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Safety tips from the shooting range following 'Rust' prop gun tragedy

Cinematographer Halyna Hutchins died Thursday after Alec Baldwin fired a loaded weapon that was handed to him by an assistant director on the set.

ROSEVILLE, Calif. — Cinematographer Halyna Hutchins died Thursday after Alec Baldwin fired a loaded weapon that was handed to him by an assistant director who indicated it was safe to use on the New Mexico set of “Rust.” Director Joel Souza was also hit and injured but has since been released from the hospital. 

The sheriff’s department is investigating and many things are still unknown. On movie sets, weapons masters are in charge of the weapons and must be present when a weapon is being used. And according to guidelines of the Actors’ Equity Association, firearms must be loaded by the prop master, armorer or experienced persons working under their direct supervision.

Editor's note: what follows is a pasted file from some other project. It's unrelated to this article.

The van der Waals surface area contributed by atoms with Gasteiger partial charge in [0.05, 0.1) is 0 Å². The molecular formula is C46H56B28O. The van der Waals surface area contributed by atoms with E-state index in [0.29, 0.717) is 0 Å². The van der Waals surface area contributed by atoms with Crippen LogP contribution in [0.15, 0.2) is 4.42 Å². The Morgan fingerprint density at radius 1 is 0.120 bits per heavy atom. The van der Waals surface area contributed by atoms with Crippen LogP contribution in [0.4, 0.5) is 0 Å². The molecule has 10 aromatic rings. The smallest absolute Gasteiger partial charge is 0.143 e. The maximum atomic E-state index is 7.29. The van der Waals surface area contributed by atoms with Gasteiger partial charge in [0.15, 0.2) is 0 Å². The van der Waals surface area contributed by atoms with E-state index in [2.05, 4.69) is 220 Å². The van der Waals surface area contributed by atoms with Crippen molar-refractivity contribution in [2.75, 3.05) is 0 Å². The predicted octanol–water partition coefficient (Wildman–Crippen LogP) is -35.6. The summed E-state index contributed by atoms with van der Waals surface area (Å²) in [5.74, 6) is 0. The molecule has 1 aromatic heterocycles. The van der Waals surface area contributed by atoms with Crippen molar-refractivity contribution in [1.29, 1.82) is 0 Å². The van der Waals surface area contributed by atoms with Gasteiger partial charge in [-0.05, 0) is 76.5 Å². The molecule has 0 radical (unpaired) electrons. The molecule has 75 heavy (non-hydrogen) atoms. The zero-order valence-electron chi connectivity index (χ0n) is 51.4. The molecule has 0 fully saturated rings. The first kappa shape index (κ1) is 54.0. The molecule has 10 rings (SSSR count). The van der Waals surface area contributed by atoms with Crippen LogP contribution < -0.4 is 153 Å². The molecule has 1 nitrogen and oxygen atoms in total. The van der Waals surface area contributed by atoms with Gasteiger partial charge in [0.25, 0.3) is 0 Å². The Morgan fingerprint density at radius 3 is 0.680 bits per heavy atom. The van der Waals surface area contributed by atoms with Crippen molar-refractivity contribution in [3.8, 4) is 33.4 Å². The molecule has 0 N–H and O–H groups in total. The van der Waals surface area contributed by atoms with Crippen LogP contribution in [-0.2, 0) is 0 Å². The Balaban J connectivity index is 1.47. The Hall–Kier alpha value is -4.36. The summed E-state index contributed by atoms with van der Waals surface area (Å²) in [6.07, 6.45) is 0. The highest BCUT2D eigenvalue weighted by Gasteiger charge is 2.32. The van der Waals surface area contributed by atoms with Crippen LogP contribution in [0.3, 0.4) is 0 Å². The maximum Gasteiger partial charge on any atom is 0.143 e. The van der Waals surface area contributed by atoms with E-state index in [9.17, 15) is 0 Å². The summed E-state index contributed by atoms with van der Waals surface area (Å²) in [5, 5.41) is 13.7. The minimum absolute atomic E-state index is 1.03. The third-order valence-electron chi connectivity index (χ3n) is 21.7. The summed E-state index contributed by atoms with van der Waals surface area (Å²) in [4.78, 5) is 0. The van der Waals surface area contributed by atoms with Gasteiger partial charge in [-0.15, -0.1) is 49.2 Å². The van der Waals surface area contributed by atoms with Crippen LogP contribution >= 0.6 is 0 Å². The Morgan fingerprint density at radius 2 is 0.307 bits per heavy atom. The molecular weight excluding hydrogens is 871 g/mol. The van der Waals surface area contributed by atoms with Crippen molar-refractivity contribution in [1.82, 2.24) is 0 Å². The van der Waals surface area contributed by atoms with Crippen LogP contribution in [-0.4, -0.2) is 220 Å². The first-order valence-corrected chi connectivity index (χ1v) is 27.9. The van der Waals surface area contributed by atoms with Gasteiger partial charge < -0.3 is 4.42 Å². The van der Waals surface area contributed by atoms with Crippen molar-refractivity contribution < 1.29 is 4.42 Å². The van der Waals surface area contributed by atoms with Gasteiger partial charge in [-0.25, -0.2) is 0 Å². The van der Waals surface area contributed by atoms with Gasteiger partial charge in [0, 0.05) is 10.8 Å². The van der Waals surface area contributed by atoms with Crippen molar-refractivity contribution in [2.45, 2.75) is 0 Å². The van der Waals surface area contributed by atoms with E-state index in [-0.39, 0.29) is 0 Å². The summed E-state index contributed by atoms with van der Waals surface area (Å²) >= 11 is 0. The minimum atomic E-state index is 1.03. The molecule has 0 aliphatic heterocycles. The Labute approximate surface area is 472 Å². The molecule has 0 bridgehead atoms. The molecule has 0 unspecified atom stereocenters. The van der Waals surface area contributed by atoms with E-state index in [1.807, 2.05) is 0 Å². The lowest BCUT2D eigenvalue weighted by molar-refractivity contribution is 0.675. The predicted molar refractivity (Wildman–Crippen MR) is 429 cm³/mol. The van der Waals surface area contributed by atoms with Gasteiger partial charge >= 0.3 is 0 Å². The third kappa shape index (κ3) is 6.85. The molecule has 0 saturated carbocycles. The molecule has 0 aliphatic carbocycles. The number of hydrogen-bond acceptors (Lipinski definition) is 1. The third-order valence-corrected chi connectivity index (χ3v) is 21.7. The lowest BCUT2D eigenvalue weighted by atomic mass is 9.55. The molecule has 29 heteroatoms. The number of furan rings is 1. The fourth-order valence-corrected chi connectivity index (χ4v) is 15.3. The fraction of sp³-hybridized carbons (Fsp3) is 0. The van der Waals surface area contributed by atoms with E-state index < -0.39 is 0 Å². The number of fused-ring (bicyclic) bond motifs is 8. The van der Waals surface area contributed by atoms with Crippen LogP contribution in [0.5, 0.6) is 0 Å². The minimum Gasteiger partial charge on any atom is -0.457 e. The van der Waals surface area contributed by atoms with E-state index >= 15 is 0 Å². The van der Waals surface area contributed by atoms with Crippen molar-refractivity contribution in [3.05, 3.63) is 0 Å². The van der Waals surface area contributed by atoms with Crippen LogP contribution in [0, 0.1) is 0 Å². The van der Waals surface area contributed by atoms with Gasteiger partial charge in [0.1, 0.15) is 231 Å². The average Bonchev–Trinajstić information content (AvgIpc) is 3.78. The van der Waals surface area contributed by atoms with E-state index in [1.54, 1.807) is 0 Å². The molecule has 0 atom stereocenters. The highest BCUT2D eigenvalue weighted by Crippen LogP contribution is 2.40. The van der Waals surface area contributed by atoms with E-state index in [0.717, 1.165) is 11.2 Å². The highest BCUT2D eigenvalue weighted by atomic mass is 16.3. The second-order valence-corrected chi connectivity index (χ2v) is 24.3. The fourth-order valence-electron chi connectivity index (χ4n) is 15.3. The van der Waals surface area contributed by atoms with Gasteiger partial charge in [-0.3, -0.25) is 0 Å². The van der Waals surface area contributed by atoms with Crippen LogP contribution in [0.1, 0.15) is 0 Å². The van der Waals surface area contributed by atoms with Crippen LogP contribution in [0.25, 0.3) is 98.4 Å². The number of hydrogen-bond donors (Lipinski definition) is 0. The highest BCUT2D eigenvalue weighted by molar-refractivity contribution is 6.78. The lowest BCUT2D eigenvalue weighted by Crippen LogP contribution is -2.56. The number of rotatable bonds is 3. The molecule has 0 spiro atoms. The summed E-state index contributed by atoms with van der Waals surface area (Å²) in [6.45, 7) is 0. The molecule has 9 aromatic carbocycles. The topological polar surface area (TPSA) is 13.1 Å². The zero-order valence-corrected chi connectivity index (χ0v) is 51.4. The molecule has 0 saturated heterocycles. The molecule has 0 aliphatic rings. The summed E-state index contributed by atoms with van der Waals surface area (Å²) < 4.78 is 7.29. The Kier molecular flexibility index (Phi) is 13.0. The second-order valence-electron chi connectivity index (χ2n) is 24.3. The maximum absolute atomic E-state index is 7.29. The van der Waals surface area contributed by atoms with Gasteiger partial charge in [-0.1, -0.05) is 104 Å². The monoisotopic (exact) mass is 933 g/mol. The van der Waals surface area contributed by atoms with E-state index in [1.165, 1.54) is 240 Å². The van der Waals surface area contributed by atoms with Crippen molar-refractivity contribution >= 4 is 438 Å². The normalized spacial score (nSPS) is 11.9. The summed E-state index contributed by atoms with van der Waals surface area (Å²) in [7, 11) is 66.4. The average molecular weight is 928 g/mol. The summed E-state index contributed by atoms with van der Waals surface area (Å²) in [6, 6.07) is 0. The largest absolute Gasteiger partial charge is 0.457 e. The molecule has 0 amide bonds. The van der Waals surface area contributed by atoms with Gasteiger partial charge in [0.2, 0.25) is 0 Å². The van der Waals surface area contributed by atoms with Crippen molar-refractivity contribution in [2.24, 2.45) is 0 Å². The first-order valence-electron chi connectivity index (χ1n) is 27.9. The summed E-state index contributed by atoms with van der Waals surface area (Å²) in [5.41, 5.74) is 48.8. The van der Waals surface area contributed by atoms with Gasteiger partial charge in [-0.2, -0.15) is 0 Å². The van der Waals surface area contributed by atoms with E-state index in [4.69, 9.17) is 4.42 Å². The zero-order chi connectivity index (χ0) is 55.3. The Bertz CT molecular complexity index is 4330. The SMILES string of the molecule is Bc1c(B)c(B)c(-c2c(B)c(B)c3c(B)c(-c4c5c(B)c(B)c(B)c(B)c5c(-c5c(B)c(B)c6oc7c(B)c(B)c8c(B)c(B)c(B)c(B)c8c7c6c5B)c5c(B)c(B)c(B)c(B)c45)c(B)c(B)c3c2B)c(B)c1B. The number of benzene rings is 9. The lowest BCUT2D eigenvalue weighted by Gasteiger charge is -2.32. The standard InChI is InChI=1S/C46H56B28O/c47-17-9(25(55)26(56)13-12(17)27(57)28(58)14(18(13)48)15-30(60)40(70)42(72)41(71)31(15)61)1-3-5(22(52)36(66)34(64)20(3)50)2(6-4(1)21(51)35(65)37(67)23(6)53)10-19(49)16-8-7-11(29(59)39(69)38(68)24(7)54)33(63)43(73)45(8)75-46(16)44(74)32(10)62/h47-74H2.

Chris Van Andel, Operations Manager at Placer Sporting Club, has decades of experience with almost every type of gun. He explained to ABC10 some of the safety considerations specific to the type of gun used on the set of "Rust." Since the movie being shot falls into the Western genre, he described the gun as a replica Colt 1873 Peacemaker.

"You never put your finger on a trigger until you're ready to fire it," Van Andel said. "Also, you're never pointing a gun at someone until you are sure of what that target is and it's safe and you're absolutely willing to destroy the target."

As for telling the difference between blanks and live ammunition, he said without physically looking at the rounds, there's not a 100% safe way of knowing that is in the gun. 

"If I were in that scene, I would want to load the revolver myself," Van Andel said.

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